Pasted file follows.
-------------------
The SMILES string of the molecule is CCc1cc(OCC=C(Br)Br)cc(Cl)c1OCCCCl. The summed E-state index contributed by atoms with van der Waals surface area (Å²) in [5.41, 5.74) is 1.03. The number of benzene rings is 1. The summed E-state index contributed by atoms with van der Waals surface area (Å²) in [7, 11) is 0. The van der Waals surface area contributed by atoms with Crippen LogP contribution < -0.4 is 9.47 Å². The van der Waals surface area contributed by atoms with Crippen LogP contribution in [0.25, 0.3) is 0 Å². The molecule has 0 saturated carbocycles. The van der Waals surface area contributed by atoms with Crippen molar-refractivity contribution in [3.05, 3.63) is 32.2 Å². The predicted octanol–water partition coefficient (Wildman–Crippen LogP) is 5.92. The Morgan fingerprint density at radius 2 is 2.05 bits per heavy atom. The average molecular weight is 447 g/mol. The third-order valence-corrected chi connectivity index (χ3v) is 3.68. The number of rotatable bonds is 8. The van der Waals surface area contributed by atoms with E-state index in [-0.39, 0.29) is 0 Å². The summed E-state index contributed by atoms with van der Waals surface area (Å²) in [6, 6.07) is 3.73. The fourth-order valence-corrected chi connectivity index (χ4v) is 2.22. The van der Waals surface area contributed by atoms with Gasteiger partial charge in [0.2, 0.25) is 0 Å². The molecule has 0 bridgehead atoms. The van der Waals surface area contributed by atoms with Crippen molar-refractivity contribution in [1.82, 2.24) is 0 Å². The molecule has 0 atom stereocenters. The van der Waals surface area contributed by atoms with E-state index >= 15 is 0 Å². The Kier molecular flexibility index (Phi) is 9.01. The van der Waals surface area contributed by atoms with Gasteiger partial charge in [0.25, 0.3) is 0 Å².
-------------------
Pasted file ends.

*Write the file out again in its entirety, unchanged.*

The SMILES string of the molecule is CCc1cc(OCC=C(Br)Br)cc(Cl)c1OCCCCl. The summed E-state index contributed by atoms with van der Waals surface area (Å²) in [5.41, 5.74) is 1.03. The number of benzene rings is 1. The summed E-state index contributed by atoms with van der Waals surface area (Å²) in [7, 11) is 0. The van der Waals surface area contributed by atoms with Crippen LogP contribution < -0.4 is 9.47 Å². The van der Waals surface area contributed by atoms with Crippen LogP contribution in [0.25, 0.3) is 0 Å². The molecule has 0 saturated carbocycles. The van der Waals surface area contributed by atoms with Crippen molar-refractivity contribution in [3.05, 3.63) is 32.2 Å². The predicted octanol–water partition coefficient (Wildman–Crippen LogP) is 5.92. The Morgan fingerprint density at radius 2 is 2.05 bits per heavy atom. The average molecular weight is 447 g/mol. The third-order valence-corrected chi connectivity index (χ3v) is 3.68. The number of rotatable bonds is 8. The van der Waals surface area contributed by atoms with E-state index in [-0.39, 0.29) is 0 Å². The summed E-state index contributed by atoms with van der Waals surface area (Å²) in [6, 6.07) is 3.73. The fourth-order valence-corrected chi connectivity index (χ4v) is 2.22. The van der Waals surface area contributed by atoms with Gasteiger partial charge in [0.2, 0.25) is 0 Å². The molecule has 0 bridgehead atoms. The van der Waals surface area contributed by atoms with Crippen molar-refractivity contribution in [1.82, 2.24) is 0 Å². The molecule has 0 atom stereocenters. The van der Waals surface area contributed by atoms with E-state index >= 15 is 0 Å². The Kier molecular flexibility index (Phi) is 9.01. The van der Waals surface area contributed by atoms with Gasteiger partial charge in [0.25, 0.3) is 0 Å².